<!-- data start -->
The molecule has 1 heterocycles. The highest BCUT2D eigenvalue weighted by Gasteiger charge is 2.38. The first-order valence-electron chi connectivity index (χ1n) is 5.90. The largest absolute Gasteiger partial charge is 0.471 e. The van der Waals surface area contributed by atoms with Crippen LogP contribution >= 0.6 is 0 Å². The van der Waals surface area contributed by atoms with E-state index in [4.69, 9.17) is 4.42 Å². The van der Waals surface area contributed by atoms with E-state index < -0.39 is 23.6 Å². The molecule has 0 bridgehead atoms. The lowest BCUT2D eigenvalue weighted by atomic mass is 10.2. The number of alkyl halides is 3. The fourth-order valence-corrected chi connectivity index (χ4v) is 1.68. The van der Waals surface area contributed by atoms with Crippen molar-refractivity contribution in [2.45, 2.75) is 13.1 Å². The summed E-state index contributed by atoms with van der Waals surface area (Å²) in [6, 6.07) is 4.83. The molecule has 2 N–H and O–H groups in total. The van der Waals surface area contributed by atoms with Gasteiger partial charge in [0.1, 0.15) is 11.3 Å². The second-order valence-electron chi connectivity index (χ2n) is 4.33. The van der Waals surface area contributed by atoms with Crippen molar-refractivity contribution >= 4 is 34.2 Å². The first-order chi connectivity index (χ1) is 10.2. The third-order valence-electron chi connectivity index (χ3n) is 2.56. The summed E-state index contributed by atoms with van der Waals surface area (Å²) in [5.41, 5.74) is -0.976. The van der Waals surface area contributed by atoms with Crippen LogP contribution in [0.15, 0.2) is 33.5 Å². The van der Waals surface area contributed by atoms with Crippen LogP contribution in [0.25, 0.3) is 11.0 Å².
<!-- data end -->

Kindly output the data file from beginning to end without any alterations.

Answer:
The molecule has 1 heterocycles. The highest BCUT2D eigenvalue weighted by Gasteiger charge is 2.38. The first-order valence-electron chi connectivity index (χ1n) is 5.90. The largest absolute Gasteiger partial charge is 0.471 e. The van der Waals surface area contributed by atoms with Crippen LogP contribution >= 0.6 is 0 Å². The van der Waals surface area contributed by atoms with E-state index in [4.69, 9.17) is 4.42 Å². The van der Waals surface area contributed by atoms with E-state index < -0.39 is 23.6 Å². The molecule has 0 bridgehead atoms. The lowest BCUT2D eigenvalue weighted by atomic mass is 10.2. The number of alkyl halides is 3. The fourth-order valence-corrected chi connectivity index (χ4v) is 1.68. The van der Waals surface area contributed by atoms with Crippen molar-refractivity contribution in [2.45, 2.75) is 13.1 Å². The summed E-state index contributed by atoms with van der Waals surface area (Å²) in [6, 6.07) is 4.83. The molecule has 2 N–H and O–H groups in total. The van der Waals surface area contributed by atoms with Gasteiger partial charge in [0.1, 0.15) is 11.3 Å². The second-order valence-electron chi connectivity index (χ2n) is 4.33. The van der Waals surface area contributed by atoms with Crippen molar-refractivity contribution >= 4 is 34.2 Å². The first-order chi connectivity index (χ1) is 10.2. The third-order valence-electron chi connectivity index (χ3n) is 2.56. The summed E-state index contributed by atoms with van der Waals surface area (Å²) in [5.41, 5.74) is -0.976. The van der Waals surface area contributed by atoms with Crippen LogP contribution in [0.15, 0.2) is 33.5 Å². The van der Waals surface area contributed by atoms with Crippen LogP contribution in [0.25, 0.3) is 11.0 Å².